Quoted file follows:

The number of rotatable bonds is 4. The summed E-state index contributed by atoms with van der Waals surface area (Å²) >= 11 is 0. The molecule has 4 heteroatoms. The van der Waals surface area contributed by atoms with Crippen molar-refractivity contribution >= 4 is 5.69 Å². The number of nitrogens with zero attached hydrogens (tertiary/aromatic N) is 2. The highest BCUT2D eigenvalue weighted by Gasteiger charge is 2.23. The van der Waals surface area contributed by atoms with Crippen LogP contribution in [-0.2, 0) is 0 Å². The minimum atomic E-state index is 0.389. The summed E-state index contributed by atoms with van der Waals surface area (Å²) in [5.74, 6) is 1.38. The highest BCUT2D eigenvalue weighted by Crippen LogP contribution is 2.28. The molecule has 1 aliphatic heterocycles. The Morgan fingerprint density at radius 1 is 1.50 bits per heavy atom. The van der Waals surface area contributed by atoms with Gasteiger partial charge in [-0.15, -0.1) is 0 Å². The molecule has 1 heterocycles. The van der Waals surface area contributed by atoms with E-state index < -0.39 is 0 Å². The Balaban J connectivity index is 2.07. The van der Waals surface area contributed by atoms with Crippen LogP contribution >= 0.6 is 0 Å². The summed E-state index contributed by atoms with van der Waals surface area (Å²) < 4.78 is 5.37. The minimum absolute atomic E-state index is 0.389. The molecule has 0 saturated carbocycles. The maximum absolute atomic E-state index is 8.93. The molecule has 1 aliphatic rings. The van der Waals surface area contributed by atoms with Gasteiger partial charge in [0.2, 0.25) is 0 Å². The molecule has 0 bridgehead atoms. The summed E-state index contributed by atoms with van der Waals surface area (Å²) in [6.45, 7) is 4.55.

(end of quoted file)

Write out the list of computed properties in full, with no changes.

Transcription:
The number of rotatable bonds is 4. The summed E-state index contributed by atoms with van der Waals surface area (Å²) >= 11 is 0. The molecule has 4 heteroatoms. The van der Waals surface area contributed by atoms with Crippen molar-refractivity contribution >= 4 is 5.69 Å². The number of nitrogens with zero attached hydrogens (tertiary/aromatic N) is 2. The highest BCUT2D eigenvalue weighted by Gasteiger charge is 2.23. The van der Waals surface area contributed by atoms with Crippen LogP contribution in [-0.2, 0) is 0 Å². The minimum atomic E-state index is 0.389. The summed E-state index contributed by atoms with van der Waals surface area (Å²) in [5.74, 6) is 1.38. The highest BCUT2D eigenvalue weighted by Crippen LogP contribution is 2.28. The molecule has 1 aliphatic heterocycles. The Morgan fingerprint density at radius 1 is 1.50 bits per heavy atom. The van der Waals surface area contributed by atoms with Gasteiger partial charge in [-0.15, -0.1) is 0 Å². The molecule has 1 heterocycles. The van der Waals surface area contributed by atoms with E-state index < -0.39 is 0 Å². The Balaban J connectivity index is 2.07. The van der Waals surface area contributed by atoms with Crippen LogP contribution >= 0.6 is 0 Å². The summed E-state index contributed by atoms with van der Waals surface area (Å²) < 4.78 is 5.37. The minimum absolute atomic E-state index is 0.389. The molecule has 0 saturated carbocycles. The maximum absolute atomic E-state index is 8.93. The molecule has 1 aliphatic rings. The van der Waals surface area contributed by atoms with Gasteiger partial charge in [0.2, 0.25) is 0 Å². The molecule has 0 bridgehead atoms. The summed E-state index contributed by atoms with van der Waals surface area (Å²) in [6.45, 7) is 4.55.